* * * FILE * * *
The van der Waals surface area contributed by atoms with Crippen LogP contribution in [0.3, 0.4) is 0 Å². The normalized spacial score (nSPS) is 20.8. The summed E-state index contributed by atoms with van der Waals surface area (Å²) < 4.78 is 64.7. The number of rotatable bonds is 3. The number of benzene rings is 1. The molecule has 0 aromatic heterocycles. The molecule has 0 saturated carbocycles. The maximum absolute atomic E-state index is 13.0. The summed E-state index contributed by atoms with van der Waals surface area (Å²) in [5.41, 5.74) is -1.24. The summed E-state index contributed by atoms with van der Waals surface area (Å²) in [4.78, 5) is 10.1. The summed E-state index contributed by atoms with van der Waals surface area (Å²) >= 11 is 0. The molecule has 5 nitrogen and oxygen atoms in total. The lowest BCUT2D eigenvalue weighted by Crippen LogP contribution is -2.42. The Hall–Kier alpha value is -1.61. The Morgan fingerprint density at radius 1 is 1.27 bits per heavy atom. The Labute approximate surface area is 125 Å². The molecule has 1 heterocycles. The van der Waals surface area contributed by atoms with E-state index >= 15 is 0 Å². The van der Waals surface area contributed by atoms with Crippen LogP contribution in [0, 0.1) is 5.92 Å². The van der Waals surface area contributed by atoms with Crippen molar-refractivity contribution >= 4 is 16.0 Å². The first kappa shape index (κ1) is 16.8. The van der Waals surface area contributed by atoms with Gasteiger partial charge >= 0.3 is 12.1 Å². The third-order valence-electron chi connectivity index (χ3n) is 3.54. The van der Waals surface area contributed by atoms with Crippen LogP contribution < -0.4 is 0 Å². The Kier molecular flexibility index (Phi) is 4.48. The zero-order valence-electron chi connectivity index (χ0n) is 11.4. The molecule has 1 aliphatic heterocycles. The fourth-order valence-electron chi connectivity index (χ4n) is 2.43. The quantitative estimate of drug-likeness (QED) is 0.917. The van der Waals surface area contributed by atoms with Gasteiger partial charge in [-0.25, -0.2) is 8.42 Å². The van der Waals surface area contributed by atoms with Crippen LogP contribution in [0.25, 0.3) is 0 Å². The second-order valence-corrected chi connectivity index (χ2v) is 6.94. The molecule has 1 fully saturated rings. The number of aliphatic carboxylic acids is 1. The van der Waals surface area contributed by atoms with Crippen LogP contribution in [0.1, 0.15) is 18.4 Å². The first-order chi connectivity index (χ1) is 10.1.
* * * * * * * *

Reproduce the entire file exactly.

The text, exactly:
The van der Waals surface area contributed by atoms with Crippen LogP contribution in [0.3, 0.4) is 0 Å². The normalized spacial score (nSPS) is 20.8. The summed E-state index contributed by atoms with van der Waals surface area (Å²) < 4.78 is 64.7. The number of rotatable bonds is 3. The number of benzene rings is 1. The molecule has 0 aromatic heterocycles. The molecule has 0 saturated carbocycles. The maximum absolute atomic E-state index is 13.0. The summed E-state index contributed by atoms with van der Waals surface area (Å²) in [5.41, 5.74) is -1.24. The summed E-state index contributed by atoms with van der Waals surface area (Å²) in [4.78, 5) is 10.1. The summed E-state index contributed by atoms with van der Waals surface area (Å²) >= 11 is 0. The molecule has 5 nitrogen and oxygen atoms in total. The lowest BCUT2D eigenvalue weighted by Crippen LogP contribution is -2.42. The Hall–Kier alpha value is -1.61. The Morgan fingerprint density at radius 1 is 1.27 bits per heavy atom. The Labute approximate surface area is 125 Å². The molecule has 1 heterocycles. The van der Waals surface area contributed by atoms with E-state index >= 15 is 0 Å². The van der Waals surface area contributed by atoms with Crippen LogP contribution in [0, 0.1) is 5.92 Å². The van der Waals surface area contributed by atoms with Crippen molar-refractivity contribution >= 4 is 16.0 Å². The first kappa shape index (κ1) is 16.8. The van der Waals surface area contributed by atoms with Gasteiger partial charge >= 0.3 is 12.1 Å². The third-order valence-electron chi connectivity index (χ3n) is 3.54. The van der Waals surface area contributed by atoms with Crippen LogP contribution < -0.4 is 0 Å². The Kier molecular flexibility index (Phi) is 4.48. The zero-order valence-electron chi connectivity index (χ0n) is 11.4. The molecule has 1 aliphatic heterocycles. The fourth-order valence-electron chi connectivity index (χ4n) is 2.43. The quantitative estimate of drug-likeness (QED) is 0.917. The van der Waals surface area contributed by atoms with Gasteiger partial charge in [-0.25, -0.2) is 8.42 Å². The van der Waals surface area contributed by atoms with Crippen LogP contribution in [0.25, 0.3) is 0 Å². The second-order valence-corrected chi connectivity index (χ2v) is 6.94. The molecule has 1 fully saturated rings. The number of aliphatic carboxylic acids is 1. The van der Waals surface area contributed by atoms with Crippen LogP contribution in [0.1, 0.15) is 18.4 Å². The first-order chi connectivity index (χ1) is 10.1.